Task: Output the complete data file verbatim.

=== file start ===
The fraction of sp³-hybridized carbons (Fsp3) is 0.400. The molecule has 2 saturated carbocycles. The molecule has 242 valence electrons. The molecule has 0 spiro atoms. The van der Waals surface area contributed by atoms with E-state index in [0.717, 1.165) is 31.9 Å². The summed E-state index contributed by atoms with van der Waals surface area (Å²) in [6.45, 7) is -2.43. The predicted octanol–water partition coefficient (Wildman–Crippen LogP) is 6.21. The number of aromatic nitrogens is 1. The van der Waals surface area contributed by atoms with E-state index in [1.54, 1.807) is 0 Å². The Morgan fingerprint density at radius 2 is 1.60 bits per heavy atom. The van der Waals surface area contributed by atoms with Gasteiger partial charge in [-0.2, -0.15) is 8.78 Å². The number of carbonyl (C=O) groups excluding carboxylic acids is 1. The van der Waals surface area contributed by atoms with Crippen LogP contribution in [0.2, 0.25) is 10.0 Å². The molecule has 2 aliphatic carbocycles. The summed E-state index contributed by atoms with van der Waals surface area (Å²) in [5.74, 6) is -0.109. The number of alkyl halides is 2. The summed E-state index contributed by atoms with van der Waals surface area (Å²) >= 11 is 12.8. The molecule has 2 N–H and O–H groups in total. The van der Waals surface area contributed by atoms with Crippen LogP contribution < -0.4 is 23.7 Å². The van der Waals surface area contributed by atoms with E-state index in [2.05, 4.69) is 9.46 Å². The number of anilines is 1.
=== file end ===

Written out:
The fraction of sp³-hybridized carbons (Fsp3) is 0.400. The molecule has 2 saturated carbocycles. The molecule has 242 valence electrons. The molecule has 0 spiro atoms. The van der Waals surface area contributed by atoms with E-state index in [0.717, 1.165) is 31.9 Å². The summed E-state index contributed by atoms with van der Waals surface area (Å²) in [6.45, 7) is -2.43. The predicted octanol–water partition coefficient (Wildman–Crippen LogP) is 6.21. The number of aromatic nitrogens is 1. The van der Waals surface area contributed by atoms with E-state index in [1.54, 1.807) is 0 Å². The Morgan fingerprint density at radius 2 is 1.60 bits per heavy atom. The van der Waals surface area contributed by atoms with Gasteiger partial charge in [-0.2, -0.15) is 8.78 Å². The number of carbonyl (C=O) groups excluding carboxylic acids is 1. The van der Waals surface area contributed by atoms with Crippen LogP contribution in [0.2, 0.25) is 10.0 Å². The molecule has 2 aliphatic carbocycles. The summed E-state index contributed by atoms with van der Waals surface area (Å²) in [5.74, 6) is -0.109. The number of alkyl halides is 2. The summed E-state index contributed by atoms with van der Waals surface area (Å²) >= 11 is 12.8. The molecule has 2 N–H and O–H groups in total. The van der Waals surface area contributed by atoms with Crippen LogP contribution < -0.4 is 23.7 Å². The van der Waals surface area contributed by atoms with E-state index in [2.05, 4.69) is 9.46 Å². The number of anilines is 1.